Pulmonology Pulmonology
Pulmonol 2018;24:307-9 - Vol. 24 Num.5 DOI: 10.1016/j.pulmoe.2018.08.002
Research letter
Relationship of the Rapid Shallow Breathing Index (RSBI) and capnography successfully at weaning
Ewerton Cousina,1, Elielton de Almeida Machadoa,1, Gustavo Dias Ferreirab,2,, , Marilene Rabuskea,3, Isadora Pisania,4, Márcio Osório Guerreiroa,5, Rafael Bueno Orcyb,2
a São Francisco de Paula University Hospital, Catholic University of Pelotas (UCPel), Rio Grande do Sul, Brazil
b Department of Physiology, Federal University of Pelotas (UFPel), Rio Grande do Sul, Brazil

The search for physiological indexes which are capable of reproducing predictable success of weaning has not yet produced satisfactory results.1–3 Recognition of the exact time of return to spontaneous ventilation is essential for better prognosis, reducing costs and mortality.1,2

In the past, a large number of predictive physiological indicators of successful discontinuation of ventilation support have been developed. These indicators have great sensitivity, but lac specificity, so some patients have had to go back on ventilation assistance, which increases unsuccessful weaning rates.1–3

The Rapid Shallow Breathing Index(RSBI) is the most reliable calculation for predicting weaning success. Alteration in patient voluntary breathing patterns, making it superficial, fast and fatiguing without the aid of ventilatory support will bring RSBI's values above 105, therefore indicating failure to wean and not indicating discontinuation of mechanical ventilation.4

Capnography is a registration or graphic visualization of the variation of carbon dioxide (CO2) in the respiratory cycle performed through a sensor that directly measures the gas concentration. Initially in each expiratory cycle, CO2 pressure (PCO2) is zero. Afterwards, during expiration, alveolar gas elimination begins, increasing PCO2 values, stabilizing and reaching a plateau. At the end of the exhalation a fall occurs, indicating the beginning of inspiration. The monitor reports CO2 end-expiratory pressure (PET(CO2)) and the waveform.3,5,6 We expected that abnormal capnography and increased PET (CO2) would relate with mechanical ventilation weaning failure.6 As there are no studies which show the capnography relevance like physiological predict index, the overall study objective is to identify the relationship between RSBI and capnography with successful withdrawal from artificial ventilatory support.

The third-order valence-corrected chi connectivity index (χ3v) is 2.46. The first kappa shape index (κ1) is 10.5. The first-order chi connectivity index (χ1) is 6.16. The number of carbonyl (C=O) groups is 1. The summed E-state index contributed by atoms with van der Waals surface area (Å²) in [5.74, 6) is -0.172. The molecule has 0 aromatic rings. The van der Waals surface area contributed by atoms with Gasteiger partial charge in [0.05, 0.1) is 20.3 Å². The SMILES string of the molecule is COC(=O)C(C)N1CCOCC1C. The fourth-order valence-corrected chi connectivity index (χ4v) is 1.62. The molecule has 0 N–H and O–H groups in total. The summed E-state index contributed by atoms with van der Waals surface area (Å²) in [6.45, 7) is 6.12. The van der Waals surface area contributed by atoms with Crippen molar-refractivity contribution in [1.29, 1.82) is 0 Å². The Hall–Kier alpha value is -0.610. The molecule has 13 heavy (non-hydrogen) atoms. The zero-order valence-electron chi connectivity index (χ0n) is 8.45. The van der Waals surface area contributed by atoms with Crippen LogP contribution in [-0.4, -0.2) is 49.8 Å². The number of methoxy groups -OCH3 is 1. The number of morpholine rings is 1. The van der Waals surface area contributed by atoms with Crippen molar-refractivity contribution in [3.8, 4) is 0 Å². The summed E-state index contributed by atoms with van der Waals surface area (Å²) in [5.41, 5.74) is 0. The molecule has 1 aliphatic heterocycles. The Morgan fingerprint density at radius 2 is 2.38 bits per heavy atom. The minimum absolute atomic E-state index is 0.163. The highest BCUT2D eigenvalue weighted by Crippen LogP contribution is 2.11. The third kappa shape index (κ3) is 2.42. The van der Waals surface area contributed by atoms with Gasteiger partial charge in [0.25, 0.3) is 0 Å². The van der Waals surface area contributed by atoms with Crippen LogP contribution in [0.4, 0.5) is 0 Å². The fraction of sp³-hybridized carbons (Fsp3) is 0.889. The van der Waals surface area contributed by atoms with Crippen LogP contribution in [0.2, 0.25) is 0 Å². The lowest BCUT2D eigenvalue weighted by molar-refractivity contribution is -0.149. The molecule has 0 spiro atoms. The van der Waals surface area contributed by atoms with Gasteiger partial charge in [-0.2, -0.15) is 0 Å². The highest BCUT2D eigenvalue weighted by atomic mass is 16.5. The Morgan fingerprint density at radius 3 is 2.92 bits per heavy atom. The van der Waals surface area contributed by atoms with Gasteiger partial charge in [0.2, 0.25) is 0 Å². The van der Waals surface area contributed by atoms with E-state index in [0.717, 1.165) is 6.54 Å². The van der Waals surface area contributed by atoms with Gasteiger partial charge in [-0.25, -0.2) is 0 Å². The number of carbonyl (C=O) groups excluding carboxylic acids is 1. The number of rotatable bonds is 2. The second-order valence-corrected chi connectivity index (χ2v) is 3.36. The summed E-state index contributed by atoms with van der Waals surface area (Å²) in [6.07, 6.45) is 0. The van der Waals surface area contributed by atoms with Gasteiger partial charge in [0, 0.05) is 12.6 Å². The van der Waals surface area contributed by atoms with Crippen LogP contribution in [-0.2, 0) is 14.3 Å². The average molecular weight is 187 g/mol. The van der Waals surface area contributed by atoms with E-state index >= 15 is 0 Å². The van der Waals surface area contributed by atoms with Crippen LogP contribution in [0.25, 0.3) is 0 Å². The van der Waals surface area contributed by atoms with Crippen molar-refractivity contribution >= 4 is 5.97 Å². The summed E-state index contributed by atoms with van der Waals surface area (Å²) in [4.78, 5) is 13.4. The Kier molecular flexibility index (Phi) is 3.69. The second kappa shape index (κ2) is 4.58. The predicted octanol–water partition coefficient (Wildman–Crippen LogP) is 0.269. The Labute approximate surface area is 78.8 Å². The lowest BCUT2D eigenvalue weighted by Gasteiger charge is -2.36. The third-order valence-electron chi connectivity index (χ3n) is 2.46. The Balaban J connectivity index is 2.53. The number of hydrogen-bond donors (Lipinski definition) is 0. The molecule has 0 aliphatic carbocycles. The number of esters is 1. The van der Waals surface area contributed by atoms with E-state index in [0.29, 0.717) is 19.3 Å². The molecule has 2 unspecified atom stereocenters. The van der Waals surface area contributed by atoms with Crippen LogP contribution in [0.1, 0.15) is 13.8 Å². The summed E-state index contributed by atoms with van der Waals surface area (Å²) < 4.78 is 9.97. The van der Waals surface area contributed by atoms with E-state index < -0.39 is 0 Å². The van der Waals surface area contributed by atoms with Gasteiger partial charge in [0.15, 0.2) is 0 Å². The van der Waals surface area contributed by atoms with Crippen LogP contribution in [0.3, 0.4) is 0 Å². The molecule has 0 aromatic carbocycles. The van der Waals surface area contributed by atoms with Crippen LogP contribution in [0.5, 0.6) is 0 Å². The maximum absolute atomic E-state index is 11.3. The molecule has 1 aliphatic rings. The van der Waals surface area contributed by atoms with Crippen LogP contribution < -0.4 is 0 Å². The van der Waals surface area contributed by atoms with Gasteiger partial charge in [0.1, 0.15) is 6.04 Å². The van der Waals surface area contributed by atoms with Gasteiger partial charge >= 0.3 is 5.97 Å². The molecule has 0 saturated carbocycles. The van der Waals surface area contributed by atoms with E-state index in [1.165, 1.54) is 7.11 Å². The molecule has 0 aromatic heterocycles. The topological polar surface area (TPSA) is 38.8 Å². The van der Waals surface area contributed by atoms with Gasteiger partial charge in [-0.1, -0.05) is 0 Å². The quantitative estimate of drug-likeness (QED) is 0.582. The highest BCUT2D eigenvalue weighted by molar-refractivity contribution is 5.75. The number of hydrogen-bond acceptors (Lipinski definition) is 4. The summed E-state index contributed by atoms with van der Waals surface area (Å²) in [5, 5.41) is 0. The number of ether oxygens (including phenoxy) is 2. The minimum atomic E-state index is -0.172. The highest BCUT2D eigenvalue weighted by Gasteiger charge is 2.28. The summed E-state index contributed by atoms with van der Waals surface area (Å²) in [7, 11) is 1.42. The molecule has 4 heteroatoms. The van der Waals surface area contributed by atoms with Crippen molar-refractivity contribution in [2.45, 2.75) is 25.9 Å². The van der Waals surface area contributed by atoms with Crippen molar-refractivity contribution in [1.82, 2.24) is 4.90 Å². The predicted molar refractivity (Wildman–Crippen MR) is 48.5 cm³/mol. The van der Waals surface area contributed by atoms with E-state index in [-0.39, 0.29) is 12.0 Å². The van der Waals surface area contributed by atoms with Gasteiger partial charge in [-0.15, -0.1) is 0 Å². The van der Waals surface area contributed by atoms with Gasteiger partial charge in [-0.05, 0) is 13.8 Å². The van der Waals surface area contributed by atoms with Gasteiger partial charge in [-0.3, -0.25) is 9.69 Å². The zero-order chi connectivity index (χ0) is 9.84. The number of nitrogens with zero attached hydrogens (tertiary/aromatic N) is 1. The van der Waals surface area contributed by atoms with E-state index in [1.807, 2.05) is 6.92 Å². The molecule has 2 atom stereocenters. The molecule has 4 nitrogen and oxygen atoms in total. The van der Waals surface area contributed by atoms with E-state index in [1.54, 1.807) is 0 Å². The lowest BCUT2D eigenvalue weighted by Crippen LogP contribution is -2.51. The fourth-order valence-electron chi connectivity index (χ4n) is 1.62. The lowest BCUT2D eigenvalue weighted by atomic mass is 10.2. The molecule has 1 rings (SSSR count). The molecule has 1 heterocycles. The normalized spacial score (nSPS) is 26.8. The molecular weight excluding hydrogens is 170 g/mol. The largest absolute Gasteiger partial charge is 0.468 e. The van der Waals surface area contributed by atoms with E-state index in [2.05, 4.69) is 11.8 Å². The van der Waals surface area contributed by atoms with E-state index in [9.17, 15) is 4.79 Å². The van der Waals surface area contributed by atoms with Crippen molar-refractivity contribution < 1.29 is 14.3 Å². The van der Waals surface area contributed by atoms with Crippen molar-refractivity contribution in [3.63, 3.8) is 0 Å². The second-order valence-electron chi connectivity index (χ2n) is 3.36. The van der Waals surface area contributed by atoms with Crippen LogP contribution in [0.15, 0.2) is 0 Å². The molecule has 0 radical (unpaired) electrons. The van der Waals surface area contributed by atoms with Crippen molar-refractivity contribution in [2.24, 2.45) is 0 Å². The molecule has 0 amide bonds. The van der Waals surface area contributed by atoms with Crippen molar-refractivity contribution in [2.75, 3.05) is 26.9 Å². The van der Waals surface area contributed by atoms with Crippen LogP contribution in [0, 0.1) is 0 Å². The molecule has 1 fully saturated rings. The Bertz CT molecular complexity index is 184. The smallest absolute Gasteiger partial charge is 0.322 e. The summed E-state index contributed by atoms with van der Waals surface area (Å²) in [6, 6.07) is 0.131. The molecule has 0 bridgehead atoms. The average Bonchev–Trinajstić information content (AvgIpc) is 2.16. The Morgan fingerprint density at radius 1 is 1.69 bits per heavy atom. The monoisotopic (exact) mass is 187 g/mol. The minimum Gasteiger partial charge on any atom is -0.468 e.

After being approved by Ethics Committee from UCPel (200884), a cross-sectional study was carried out at the ICU of University Hospital, Pelotas, Brazil.

Patients who had been less than 48hours on mechanical ventilation and had entered a weaning protocol were excluded. Fifteen patients (11 males) had 20 attempts at weaning and participated in this study. The sample was calculated considering a power of 80% and a difference of 30bpm/L in the RSBI averages in the success and failure groups. The indication of mechanical ventilation were acute respiratory failure and comorbidities: two were in cases of stroke, two were enterectomy postoperatives, four of pneumonia, two cases of chronic obstructive pulmonary disease (COPD), two COPD associated with pneumonia, one case of acute renal insufficiency, one postoperative of gut surgery and one case of acute respiratory distress syndrome. The weaning process followed the recommendations of the III Brazilian Consensus of Mechanical Ventilation.1 The criteria for weaning failure were: RR>35bpm, oxygen saturation<90%, HR>140bpm, SBP>140 or <90mmHg and signs of agitation or alteration of consciousness levels.1

The weaning indexes evaluated were capnography and RSBI. RSBI is obtained in the first (RSBI1’) and 30th minute (RSBI30’) of mechanical ventilation disconnection. Sensitivity and specificity of RSBI were also evaluated.

For the PET(CO2) and the capnography, a capnograph sensor was placed between the orotracheal/tracheostomy tube and the T-tube, which was connected to the Dash® 4000 monitor. Capnography and PET(CO2) values were recorded in six breath cycles at five minute intervals up to the total of 30minutes.

Based on the capnography waves presented by Díez-Picazo,5 the graphics collected were described as normal or altered. Two or more consecutive waves were the criterion to define an altered capnography.

The sample consisted of 15 patients with 20 mechanical ventilation weaning attempts, of which 13(65%) were successful, and 7(35%) were unsuccessful in the process.

The Weaning success group had lower values in the RSBI30’ than the failure group as well as more waves considered normal on capnography(p ≥ 0.05). While variables not related to the success of weaning were: RSBI in the first minute (RSBI1’), duration of mechanical ventilation, PET(CO2)1’, PET(CO2)5’, PET(CO2)10’, PET(CO2)15’, PET(CO2)20’, PET(CO2)25’ and PET(CO2)30’(Table 1).

Table 1.

Comparison between success group and failure group in Weaning.

  Success  Failure 
RSBI (RR/VT) 1’  80.34±25.57  101.27±33.25  0.17 
RSBI (RR/VT) 30’  80.84±23.52  103.48±21.43  0.04* 
Duration of Vent. (days)  9±8.22  12.14±7.40  0.39 
PET(CO2) 1’ (mmHg)  29±5.18  29.28±3.90  0.89 
PET(CO2) 5’(mmHg)  29.23±5.30  30.71±4.68  0.53